Isobaric tapped horns

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I have 4 - 6.5" drivers but only room for two rather small cabinets. Any chance of making this work?


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Well of course.

I can't figure out why more people don't go isobaric with tapped horns.

The primary limitation on subwoofer output is xmax (as long as you have enough power.)

Therefore, isobaric tapped horns can generate more output per square foot than conventional loading.

Isobaric loading is kinda pointless for front loaded horns, because the back chamber is so small already, but in tapped horns, BLHs and vented boxes it makes a lot of sense.

Also, going isobaric reduces thermally induced distortion by spreading the heat between two motors.

Note that you don't have to do them clamshell; there are ways to mount them in a tapped horn so that you can still keep S1 very small. (Basically put a piece of wood there that couples the face of the two cones together.)
I don't see a design program for tapped horns on a mac. Here's the driver specs, can someone plug the numbers and give me a horn that is approximately the simple shape shown in the fist pic? I think tuning it to 50 Hz is probably low enough?

I would appreciate that greatly.


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Thanks for the quick response. Good to know. I couldn't see why not but I'm pretty low on the speaker genius ladder. I like the idea of making them small [read WAF] and yes, the coupling of the drivers would likely be on either side of the baffle piece rather than actual clamshell.

A few random observations:

1) Vented boxes, tapped horns, and BLHs have a lot in common. A BLH and a tapped horn with the same volume and length will have nearly the exact same response.

2) If you don't mind the wonky group delay curve, a vented box with a really big vent can rival the output of a tapped horn of the same footprint. Obviously, if the tapped horn is bigger it's generally going to have more output.

The thing I find compelling about the isobaric designs is that power is SO CHEAP right now. I can buy a 4000 watt amplifier from Wal Mart and have it delivered to my doorstep for under $300. With that type of power on tap, ten cubic foot horns start looking kinda silly.

Also, I think the Geddes 'multi-sub' approach sounds great.

Plus, Geddes keeps saying thermal modulation is A Big Problem and maybe he's right. An extra voice coil sure doesn't hurt things.

Do you have Car Toys in BC? They were doing the Alpine Type S for $99 recently. It's a good candidate. 14mm of xmax, a flat BL curve, and a 2.6" voice coil. Not too shabby for the price.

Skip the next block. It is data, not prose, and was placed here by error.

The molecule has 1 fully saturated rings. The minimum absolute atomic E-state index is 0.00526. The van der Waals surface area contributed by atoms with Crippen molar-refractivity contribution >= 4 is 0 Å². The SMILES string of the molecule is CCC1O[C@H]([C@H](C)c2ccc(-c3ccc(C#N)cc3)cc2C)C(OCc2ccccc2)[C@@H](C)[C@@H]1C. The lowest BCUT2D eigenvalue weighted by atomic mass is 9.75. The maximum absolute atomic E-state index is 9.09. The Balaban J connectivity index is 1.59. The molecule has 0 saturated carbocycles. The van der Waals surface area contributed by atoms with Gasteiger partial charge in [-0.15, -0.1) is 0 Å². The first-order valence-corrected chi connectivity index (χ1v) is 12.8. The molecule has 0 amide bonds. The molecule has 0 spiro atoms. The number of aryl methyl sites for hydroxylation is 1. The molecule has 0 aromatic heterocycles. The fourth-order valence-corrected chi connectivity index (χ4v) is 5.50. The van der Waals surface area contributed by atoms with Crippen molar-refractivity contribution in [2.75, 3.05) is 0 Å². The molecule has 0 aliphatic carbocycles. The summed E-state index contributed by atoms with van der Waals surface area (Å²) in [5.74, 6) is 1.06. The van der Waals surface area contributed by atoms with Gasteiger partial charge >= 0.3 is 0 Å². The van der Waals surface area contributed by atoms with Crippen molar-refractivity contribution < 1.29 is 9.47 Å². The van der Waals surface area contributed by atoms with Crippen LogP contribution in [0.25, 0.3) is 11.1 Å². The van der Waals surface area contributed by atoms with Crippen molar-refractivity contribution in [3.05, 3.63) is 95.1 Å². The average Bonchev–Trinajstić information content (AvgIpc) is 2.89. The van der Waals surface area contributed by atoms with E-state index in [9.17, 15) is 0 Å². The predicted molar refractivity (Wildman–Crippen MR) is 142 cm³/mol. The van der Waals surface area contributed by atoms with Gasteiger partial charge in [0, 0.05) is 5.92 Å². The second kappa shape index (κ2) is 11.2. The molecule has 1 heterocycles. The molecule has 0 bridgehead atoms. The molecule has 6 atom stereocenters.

The drivers are now in a bipole ported enclosure. I was hoping by running the isobaric I could halve the size of the cabinet and conceal the drivers.

I really don't need anything more. :) I have loads of amps, loads of speakers, I just want to downsize the ones on the TV in the kitchen area to make them look better and save a little room.
Also, going isobaric reduces thermally induced distortion by spreading the heat between two motors.

Doesn't it take twice the power for the same output meaning that each coil receives the same power that it would in a single driver cabinet? I was under the impression that you would have, modulo other factors, roughly twice the heat since each driver will get as least as hot as it would in a single driver cabinet.

I also don't understand how xmax comes into play since each driver is being driven by exactly the same power that it would receive in single driver cabinet? Does the reduction in cabinet size have some affect on the xmax?

Also, to model in hornresp, assuming that the horn dimensions allow for two drivers, do you simply halve the vas, recompute cms et al., and adjust the DC resistance and impedance according to how you wire the drivers?
Hi Cal,

This driver is not suited to vented enclosures (Qts=1.081), and the Sd indicates a size of about 5.5", I would guess at a relatively small Xmax :). Just stuff them into a 1cft sealed box if you want to try them isobarically.

Anyway, here it is in Hornresp, TH isobaric pair:



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Hi ghettosynth,

To model isobaric driver arrangements in Hornresp:

- enter the driver as you normally would, and
- under Edit - Driver Arrangement select Isobaric, and however many isobaric configurations you want Hornresp to use, e.g. 2 iso pairs in series with 2 parallel branches.

Hornresp will do the calculations for you.

A quick trip home and tb46 has this done for me. Thank you. So tapped horns are like others in that a high q driver is not suited. OK, that's why I have to semi-plug [aperiodic] the port even in an oversized repurposed box. If you look at the pictures in the link you can see why the sensitivity is so low on that woofer. Not a lot of coil sitting in the gap.
Here's the easiest way to visualize how the isobaric tapped horn will provide more output:

We know that the box size of a VAS config can be halved. But another option is to use the same size box, with four woofers.

In that configuration, we'll have the following advantages over the same box with one woofer:

1) Due to the fact that we have four voice coils, the amount of power going into each coil will be reduced by 75%. YES it is true that our efficiency rating is exactly the same for a four woofer isobaric versus a single woofer setup. And that may seem like a criminal waste of money. But a 75% reduction in voice coil power is significant.

2) Due to the fact that we have twice the cone area, excursion is halved for the same SPL level.

Combine those two things together, a reduction in displacement AND a reduction in voice coil heat, and you have a recipe for a MONSTER of a tapped horn.